Our Loretto Committee for Peace supports ratification of the Arms Trade Treaty (ATT) passed by the United Nations last April by a vote of 154 to 3. One of our committee members, Eileen Harrington, wrote the following account on our behalf for our in-house Loretto newsletter, Interchange:.
Conventional weapons include guns, bullets, land mines, tanks, planes, and missiles. Although there are international treaties regulating trade of nearly every other good -- from bananas to iPods, textiles to cars -- there have been no international rules governing trade of conventional arms.
Conventional arms are sold to armed combatants in the world's conflict zones -- Sudan, Somalia, Syria, Mexico, Colombia, Iraq, Iran, Kashmir, Burma, Darfur, Republic of the Congo, and other countries and regions. These weapons often are used to commit human rights violations and atrocities. Women and children frequently are the victims of these abuses. Ongoing armed combat, fueled by unrestricted arms trafficking, destabilizes entire regions, disrupts all aspects of life, and creates large populations of refugees. Oxfam International estimates that the African continent loses at least $18 billion in annual economic activity from the use of imported conventional weapons -- a loss that exceeds the combined annual amount of all international development aid to African nations.
The ATT, when implemented, will prohibit the export of conventional weapons from ratifying countries to conflict zones where human rights violations and other atrocities have been committed. As with all international trade treaties, only those countries that agree to, or "ratify," the ATT will be bound by its terms. The ATT will go into effect 90 days after it has been ratified by 50 nations. To date,  nations have ratified the ATT, and 116 more have indicated their intent to ratify by signing the ATT. The Obama Administration supports ratification, and Secretary of State John Kerry recently signed the treaty. To keep up with the ATT's status, go to http://www.un.org/disarmament/ATT .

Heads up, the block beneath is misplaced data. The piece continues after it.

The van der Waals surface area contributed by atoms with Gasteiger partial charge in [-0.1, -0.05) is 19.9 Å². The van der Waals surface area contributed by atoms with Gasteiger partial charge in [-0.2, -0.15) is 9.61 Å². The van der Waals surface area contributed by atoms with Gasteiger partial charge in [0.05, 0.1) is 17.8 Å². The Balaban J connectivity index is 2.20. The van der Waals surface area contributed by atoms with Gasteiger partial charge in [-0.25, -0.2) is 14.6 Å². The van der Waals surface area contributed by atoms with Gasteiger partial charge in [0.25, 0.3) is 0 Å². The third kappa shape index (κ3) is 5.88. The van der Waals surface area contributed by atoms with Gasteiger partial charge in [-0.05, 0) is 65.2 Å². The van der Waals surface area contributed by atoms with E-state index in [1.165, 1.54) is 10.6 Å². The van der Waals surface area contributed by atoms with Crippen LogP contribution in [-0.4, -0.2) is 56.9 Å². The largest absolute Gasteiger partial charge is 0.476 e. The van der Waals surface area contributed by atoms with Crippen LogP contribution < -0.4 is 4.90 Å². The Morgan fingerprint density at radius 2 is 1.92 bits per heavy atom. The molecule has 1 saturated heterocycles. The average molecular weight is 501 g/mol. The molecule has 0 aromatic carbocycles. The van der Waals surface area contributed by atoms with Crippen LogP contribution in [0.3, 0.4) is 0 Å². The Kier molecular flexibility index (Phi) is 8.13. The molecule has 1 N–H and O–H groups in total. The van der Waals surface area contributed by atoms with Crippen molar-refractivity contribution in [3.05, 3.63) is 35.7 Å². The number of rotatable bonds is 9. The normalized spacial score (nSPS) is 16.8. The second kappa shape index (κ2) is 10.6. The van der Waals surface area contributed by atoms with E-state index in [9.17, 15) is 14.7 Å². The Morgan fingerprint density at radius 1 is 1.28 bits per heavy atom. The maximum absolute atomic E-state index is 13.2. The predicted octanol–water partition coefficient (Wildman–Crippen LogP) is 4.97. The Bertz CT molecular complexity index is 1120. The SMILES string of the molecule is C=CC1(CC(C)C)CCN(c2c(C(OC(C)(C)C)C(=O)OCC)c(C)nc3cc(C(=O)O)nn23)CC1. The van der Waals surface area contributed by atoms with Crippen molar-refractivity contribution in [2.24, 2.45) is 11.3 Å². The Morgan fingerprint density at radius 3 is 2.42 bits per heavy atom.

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In the United States, treaty ratification is the responsibility of the Senate. Ratification requires a vote of two thirds -- or 67 -- members of the Senate. Well before the UN General Assembly approved the ATT, 53 US Senators announced their opposition to its ratification. Why? The answer is simple: The National Rifle Association opposes the ATT. ...
US weapons manufacturers turn out more conventional weapons than their counterparts in any other nation, and the US accounts for thirty percent of worldwide exports of conventional weapons. Most weapons exported from the US go to developing nations. Although US law requires that arms provided by the US government to other governments be used only for self-defense, there are no similar limitations on the private sale of conventional arms by US commercial entities to non-governmental groups in other countries. Under US law, weapons exporters must obtain a license from the US government, but there are no restrictions on their sale of weapons to private parties in other nations. Large weapons manufacturers – Boeing, Raytheon, Lockheed Martin, and Colt – may sell conventional weapons on the international market through weapons dealers licensed by the US government. So, while private corporations and gun dealers may not sell weapons to foreign governments, they are free to sell assault rifles and ammunition to armed “security forces” in the Democratic Republic of the Congo, who routinely use them to intimidate, torture, and rape women. Although the NRA claims to be about the protection of Second Amendment rights, and the encouragement of safe gun sports, it really is about one thing: profits for gun manufacturers and dealers.
The international trade in conventional weapons trade is estimated to produce $60 billion to $85 billion in annual sales. Much of that revenue goes to U.S. gun manufacturers and dealers. The NRA has these interests at heart, so it opposes ratification of the ATT, claiming that the sales reports the ATT requires that track dealers will serve as a de facto gun registry for U.S. gun owners.
And so we continue to live in a world where international trade of bananas is better regulated than international trade of guns, tanks, missiles and ordinance.